Ken, Ellen and Bei in China

Ken, Ellen and Bei spent a year in Lijiang, Yunnan teaching English. This is a place where we kept in touch with everyone while we were away. If you'd like to comment we'd love to hear from you on e-mail. Send to You can view more photos on Flickr at

Location: Laramie, Wyoming, United States

Sunday, December 25, 2005

Christmas in Lijiang

25 December 2005

Merry Christmas!

It’s hard for us to believe that we’ve been here for 5 months and that Christmas has arrived. It does so in China a half day earlier than it comes to the U.S., which is handy for Santa who needs a head start on China’s considerable population of visitees. You’ll be relieved to know that the Big Man did arrive, enjoyed the cookies left by Bei, and headed on his way, motoring west pulled by reindeer sustained with locally grown carrots, also left by our very excited daughter just before she went to bed.

With our semester coming to an end, 300 students to evaluate, and a 7-week vacation starting in a week, it’s been tough to keep up with blogging and even local travel. So I’m sorry not to have anything more interesting to post than a few photos of Christmas around Lijiang and our apartment. We’ll soon be on the road again to take a breather from English teaching and collect fresh material before the Spring semester begins.

Christmas in China is refreshingly low key compared to the advertising hype we’re used to in the States and we’ve enjoyed the difference. A month from now all of China celebrates Spring Festival, the Chinese equivalent of our Holidays, but for now a few decorated windows and some strange manikins dressed like Santa are the primary reminders of the season.

Last night we enjoyed a meal in Old Town and witnessed some quirky hints that it was indeed Christmas Eve. Highlights included: 1) a small and lonely group of Chinese Christians, dressed in robes, lit by candles and singing Christmas carols in Chinese while occasionally darting out of the group to proselytize to disinterested Chinese tourists, 2) a moderately drunk and disarmingly happy man wearing a Santa hat, smoking a cigarette and shouting the season’s greetings at passersby and 3) an enthusiastic group of Kentucky Fried Chicken employees dressed in Santa suits leading children in a lively dance in front of the chicken outlet to the delight of onlookers. All of this in a 10 minute stroll from cafe to taxi. It was the perfect evening.

So...we’re soon off and postings may be few and far between until mid-February, when we return from our vacation. Ellen flies to the U.S. for a week starting next Thursday. Bei and I jet to Bangkok next weekend and then head for Chang Mai where we hope to ride elephants and trek in the jungle before meeting a jet-lagged Ellen back in Bangkok on the 8th. After that we all hop down to Railay Beach in southern Thailand for a couple of weeks of rock climbing, swimming and relaxing before heading back to China to explore in the Guilin area, southern Yunnan and finally the mountains near Lugu Hu on the Sichuan border where we hope to do a 5-day trek.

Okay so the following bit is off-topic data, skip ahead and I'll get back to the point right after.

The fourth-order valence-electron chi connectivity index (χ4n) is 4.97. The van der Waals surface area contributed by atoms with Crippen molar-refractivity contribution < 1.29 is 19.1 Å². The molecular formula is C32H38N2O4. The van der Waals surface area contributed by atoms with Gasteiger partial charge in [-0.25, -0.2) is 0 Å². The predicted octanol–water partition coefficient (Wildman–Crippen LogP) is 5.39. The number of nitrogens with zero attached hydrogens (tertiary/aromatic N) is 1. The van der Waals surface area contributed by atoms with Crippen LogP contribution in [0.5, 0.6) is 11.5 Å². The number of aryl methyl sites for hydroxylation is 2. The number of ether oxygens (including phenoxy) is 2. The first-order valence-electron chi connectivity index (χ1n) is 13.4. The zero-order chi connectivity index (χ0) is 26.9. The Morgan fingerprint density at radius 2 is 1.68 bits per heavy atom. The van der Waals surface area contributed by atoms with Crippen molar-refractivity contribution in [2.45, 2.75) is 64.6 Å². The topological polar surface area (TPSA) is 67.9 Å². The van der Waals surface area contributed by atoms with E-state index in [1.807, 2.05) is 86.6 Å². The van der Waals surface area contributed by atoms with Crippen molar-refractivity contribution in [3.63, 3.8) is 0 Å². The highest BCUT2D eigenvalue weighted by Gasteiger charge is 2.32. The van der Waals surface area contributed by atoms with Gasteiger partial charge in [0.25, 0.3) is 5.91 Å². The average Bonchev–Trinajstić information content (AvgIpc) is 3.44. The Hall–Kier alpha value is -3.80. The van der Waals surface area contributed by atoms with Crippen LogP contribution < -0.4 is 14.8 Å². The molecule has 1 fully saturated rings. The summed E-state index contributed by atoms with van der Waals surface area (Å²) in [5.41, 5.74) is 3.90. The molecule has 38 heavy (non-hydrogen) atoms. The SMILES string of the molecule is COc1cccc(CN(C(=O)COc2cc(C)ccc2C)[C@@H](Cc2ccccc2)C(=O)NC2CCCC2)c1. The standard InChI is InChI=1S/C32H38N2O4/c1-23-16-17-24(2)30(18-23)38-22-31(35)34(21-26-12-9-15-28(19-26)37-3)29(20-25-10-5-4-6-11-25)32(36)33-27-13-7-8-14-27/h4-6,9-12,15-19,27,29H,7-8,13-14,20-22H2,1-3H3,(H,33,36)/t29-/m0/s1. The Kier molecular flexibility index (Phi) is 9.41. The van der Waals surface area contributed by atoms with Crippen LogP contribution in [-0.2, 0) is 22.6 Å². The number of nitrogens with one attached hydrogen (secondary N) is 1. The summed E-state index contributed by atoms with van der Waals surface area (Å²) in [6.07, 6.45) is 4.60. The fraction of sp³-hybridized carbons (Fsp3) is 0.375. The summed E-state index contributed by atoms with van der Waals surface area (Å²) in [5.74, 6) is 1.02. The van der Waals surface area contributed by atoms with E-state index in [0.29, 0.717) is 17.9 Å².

We’re told that school will begin again here on February 13, but we don’t believe it for a minute and have contingency plans in place for an additional week or so of traveling beyond that. As I’ve said in the past, scheduling is not part of the national character here. In any case, I’ll post when I can from the road and stay in touch with some of you by e-mail as we wander around Asia.

We miss all of our friends and family and hope you are enjoying yourselves over these holidays. It's also been great hearing from some of you that we've met only through this blog. Take care of yourselves and enjoy the New Year.

The Sakura Cafe in Old Town, my source for better than average ground coffee and an occasional western-ish meal, took a nod at the season with these decorations.

Ok., what is it with manikins here? Does this display outside a grocery in Lijiang evoke Christmas for you or the vague dread of an arthouse film shrouded in cigarette smoke and punctuated by hysterical nervous breakdowns? Yep, me too.

Christmas colors in Old Town.

Two pharmacy workers in Old Town Lijiang on a December day taking a break from crafting herbal potions.

Pumpkins are still in season here and we've been enjoying delicious pumpkin soup thanks to Ellen's skillful ways.

Bei and I took a break from Christmas shopping to rest beside two older Naxi women shooting the breeze with each other and ignoring the tourists. One of the women rested her capable hand on a fire hydrant as she chatted with her friend.

And finally--a few shots of our Christmas, celebrated happily in our campus apartment around this small plastic tree. The tree was obtained from the local office supply and carried home like everything else we buy--on the crowded number 11 bus.

Bei posing with our tree, decorated using all local materials. That's a good thing.

Bei on Christmas morning with her new earmuffs.

And in her princess dress (thanks Auntie Em and Uncle Joe) and high heeled shoes (thanks Santa Claus).

Happy holidays!


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